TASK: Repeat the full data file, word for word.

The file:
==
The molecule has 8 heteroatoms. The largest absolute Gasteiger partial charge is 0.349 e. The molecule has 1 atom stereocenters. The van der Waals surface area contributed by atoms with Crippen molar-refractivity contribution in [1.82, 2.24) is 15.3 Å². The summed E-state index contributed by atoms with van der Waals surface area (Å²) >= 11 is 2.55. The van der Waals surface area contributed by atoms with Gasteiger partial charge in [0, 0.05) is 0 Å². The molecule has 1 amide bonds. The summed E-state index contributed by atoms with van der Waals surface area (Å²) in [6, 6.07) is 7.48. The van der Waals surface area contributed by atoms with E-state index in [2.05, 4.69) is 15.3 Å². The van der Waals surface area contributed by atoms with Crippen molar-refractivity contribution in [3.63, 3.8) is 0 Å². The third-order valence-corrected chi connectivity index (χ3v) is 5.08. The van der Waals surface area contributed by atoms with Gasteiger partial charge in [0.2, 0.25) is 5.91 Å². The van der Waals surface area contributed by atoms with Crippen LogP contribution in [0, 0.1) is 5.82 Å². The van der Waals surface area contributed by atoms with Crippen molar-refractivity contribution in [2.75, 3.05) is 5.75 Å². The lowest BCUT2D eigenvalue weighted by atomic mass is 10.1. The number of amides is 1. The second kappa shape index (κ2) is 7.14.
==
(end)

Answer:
The molecule has 8 heteroatoms. The largest absolute Gasteiger partial charge is 0.349 e. The molecule has 1 atom stereocenters. The van der Waals surface area contributed by atoms with Crippen molar-refractivity contribution in [1.82, 2.24) is 15.3 Å². The summed E-state index contributed by atoms with van der Waals surface area (Å²) >= 11 is 2.55. The van der Waals surface area contributed by atoms with Gasteiger partial charge in [0, 0.05) is 0 Å². The molecule has 1 amide bonds. The summed E-state index contributed by atoms with van der Waals surface area (Å²) in [6, 6.07) is 7.48. The van der Waals surface area contributed by atoms with E-state index in [2.05, 4.69) is 15.3 Å². The van der Waals surface area contributed by atoms with Crippen molar-refractivity contribution in [3.63, 3.8) is 0 Å². The third-order valence-corrected chi connectivity index (χ3v) is 5.08. The van der Waals surface area contributed by atoms with Gasteiger partial charge in [0.2, 0.25) is 5.91 Å². The van der Waals surface area contributed by atoms with Crippen LogP contribution in [0, 0.1) is 5.82 Å². The van der Waals surface area contributed by atoms with Crippen molar-refractivity contribution in [2.75, 3.05) is 5.75 Å². The lowest BCUT2D eigenvalue weighted by atomic mass is 10.1. The number of amides is 1. The second kappa shape index (κ2) is 7.14.